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Reality TV stars Todd and Julie Chrisley plead not guilty to tax evasion charges

Reality television stars Todd and Julie Chrisley have pleaded not guilty to tax evasion and other federal charges. The "Chrisley Knows Best" stars entered the pleas at an initial court appearance Wednesday. The 12-count indictment also accuses the pair of conspiracy, bank fraud and wire fraud.

A judge agreed to release them on $100,000 unsecured bond each. That means they only have to pay if they fail to show up for court dates. Lawyers for the couple have said the Chrisleys are innocent of all charges.

"Chrisley Knows Best" follows the tight-knit, boisterous family living in the Nashville area and has been on cable for seven seasons. Much of the series emphasizes Todd Chrisley's obsessive yet comedic efforts to keep tabs on three of his kids — two of whom are in their 20s — and his mother.

The family moved to Tennessee a few years ago, but the criminal charges stem from when they lived in Atlanta's northern suburbs, U.S. Attorney Byung J. BJay Pak said in a news conference Tuesday.

A representative for NBCUniversal, which owns USA, declined to comment.

The series has aired on USA for seven seasons and recently premiered a spinoff called "Growing Up Chrisley," featuring his kids Chase and Savannah, who move to Los Angeles. Todd Chrisley also briefly hosted a talk show, "According to Chrisley," for the network. Todd, 51, and Julie Chrisley, 46, also have a podcast called "Chrisley Confessions." 

Todd Chrisley and Julie Chrisley
Todd Chrisley and Julie Chrisley attend the 52nd Academy Of Country Music Awards on April 2, 2017 in Las Vegas. Frazer Harrison/Getty

Todd Chrisley denied any wrongdoing in a lengthy Instagram post Monday. He said he was aware that he and his wife were going to be named in a federal indictment for tax evasion "and probably a bunch of other financial crimes as well."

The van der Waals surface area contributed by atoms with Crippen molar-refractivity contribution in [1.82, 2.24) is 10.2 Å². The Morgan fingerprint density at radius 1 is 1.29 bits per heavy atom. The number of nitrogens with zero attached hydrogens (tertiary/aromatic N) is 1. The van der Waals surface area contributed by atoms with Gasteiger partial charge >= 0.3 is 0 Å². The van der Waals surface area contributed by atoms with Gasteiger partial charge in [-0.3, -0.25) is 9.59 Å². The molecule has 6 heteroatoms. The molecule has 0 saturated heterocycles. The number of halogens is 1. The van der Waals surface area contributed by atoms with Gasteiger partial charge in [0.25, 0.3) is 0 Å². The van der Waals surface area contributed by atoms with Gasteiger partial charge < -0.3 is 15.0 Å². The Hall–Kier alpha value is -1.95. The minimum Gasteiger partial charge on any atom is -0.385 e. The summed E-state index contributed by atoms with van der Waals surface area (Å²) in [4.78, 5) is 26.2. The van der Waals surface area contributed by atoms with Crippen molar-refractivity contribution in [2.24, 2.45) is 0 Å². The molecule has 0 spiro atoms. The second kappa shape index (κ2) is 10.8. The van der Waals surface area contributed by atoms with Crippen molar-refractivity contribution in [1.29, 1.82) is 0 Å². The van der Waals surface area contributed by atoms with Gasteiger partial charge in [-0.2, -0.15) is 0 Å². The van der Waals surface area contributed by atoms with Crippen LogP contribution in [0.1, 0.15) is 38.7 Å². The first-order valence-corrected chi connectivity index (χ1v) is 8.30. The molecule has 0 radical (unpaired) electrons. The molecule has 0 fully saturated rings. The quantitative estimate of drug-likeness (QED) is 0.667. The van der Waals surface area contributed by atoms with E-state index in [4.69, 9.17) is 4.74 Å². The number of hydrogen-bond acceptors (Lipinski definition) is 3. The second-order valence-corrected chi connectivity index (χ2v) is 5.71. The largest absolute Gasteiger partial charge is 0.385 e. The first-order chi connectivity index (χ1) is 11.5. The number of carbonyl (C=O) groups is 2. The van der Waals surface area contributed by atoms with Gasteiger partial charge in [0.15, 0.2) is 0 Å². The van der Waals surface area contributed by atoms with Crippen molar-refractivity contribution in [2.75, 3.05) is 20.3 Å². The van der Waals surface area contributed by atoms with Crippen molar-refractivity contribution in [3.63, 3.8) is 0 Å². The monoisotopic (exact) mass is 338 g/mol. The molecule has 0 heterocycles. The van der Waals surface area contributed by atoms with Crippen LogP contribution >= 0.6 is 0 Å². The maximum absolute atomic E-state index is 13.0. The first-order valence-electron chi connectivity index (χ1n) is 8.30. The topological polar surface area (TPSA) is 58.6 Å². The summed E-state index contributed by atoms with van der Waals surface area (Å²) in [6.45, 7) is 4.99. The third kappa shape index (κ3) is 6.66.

He said the charges stem from a dispute with an unidentified former employee who he said was fired after the Chrisleys discovered in 2012 that he was stealing from them. The former employee then retaliated by bringing phony documents to the U.S. attorney's office and told prosecutors the Chrisleys had committed financial crimes, Chrisley wrote.

"I'm telling you all this now because we have nothing to hide and have done nothing to be ashamed of," he wrote. "Not only do we know we've done nothing wrong, but we've got a ton of hard evidence and a bunch of corroborating witnesses that proves it."

Pak said at a news conference Tuesday that he was aware of Chrisley's post and that the former employee is identified in the indictment as "Co-conspirator A." Pak said Chrisley "directed the falsifying or creation of false documents and directed Co-conspirator A to submit them" to banks.

The scheme, which lasted from 2007 to 2012, involved submitting fake bank and financial statements to financial institutions to get loans worth millions, "much of which they used for their own personal benefit," the indictment said.

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